I bet your loneliness
is nothing like the flashlight through the arch of trees,
the soft calling of each chicken’s name, one by one.
Their tired, silken clucks from deep within that other world;
the dull, broody hen who lets the darkness move around her.
The others, who love the moreish confection of voice into the empty space of coop,
into the boughs of cottonwoods holding their breath ‘til morning.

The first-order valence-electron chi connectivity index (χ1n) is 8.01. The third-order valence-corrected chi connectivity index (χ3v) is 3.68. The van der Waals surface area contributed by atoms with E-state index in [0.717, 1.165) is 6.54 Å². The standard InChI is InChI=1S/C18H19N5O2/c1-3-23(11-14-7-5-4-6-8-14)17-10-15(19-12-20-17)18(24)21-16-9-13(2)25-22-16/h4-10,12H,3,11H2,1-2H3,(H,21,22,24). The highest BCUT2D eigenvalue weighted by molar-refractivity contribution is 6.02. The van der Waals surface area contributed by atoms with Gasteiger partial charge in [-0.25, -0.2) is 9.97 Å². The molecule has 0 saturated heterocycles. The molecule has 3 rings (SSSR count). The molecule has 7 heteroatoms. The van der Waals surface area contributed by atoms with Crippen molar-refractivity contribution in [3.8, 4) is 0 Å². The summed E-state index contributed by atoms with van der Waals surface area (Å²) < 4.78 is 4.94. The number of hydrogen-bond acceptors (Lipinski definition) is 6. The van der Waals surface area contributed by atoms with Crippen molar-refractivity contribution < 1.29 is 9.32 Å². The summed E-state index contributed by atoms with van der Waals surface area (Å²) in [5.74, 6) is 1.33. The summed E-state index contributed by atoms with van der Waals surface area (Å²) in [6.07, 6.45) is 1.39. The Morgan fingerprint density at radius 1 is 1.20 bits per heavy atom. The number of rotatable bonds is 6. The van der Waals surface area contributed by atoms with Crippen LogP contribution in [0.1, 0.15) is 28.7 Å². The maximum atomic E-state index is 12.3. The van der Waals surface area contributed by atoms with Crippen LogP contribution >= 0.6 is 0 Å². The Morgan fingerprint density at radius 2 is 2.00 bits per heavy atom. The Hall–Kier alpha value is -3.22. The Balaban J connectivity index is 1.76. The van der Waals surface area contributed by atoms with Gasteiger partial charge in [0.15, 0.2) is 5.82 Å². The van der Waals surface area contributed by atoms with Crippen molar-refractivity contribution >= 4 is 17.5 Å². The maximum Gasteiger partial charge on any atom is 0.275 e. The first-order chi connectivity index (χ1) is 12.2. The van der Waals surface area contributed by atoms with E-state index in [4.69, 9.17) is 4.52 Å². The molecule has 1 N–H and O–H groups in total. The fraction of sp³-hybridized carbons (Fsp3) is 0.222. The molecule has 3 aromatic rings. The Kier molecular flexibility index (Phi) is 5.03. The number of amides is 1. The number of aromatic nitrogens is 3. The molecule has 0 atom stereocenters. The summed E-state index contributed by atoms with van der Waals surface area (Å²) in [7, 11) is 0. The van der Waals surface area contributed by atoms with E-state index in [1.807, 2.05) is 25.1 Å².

Their seeds collect at your feet
with stink bugs and robin scat
only the flashlight and the floor will know.
Then the horses move through the ley,
their heavy bodies bending thistle, pressing earth,
articulating snort and snit at the cull of sound.
The dry, sweet hay chirrs with the nudge of nose,
the resurrected fold of straw.
This is the way it is.
When the echoes in the eaves
lean and push into windows lit with longing
on either side.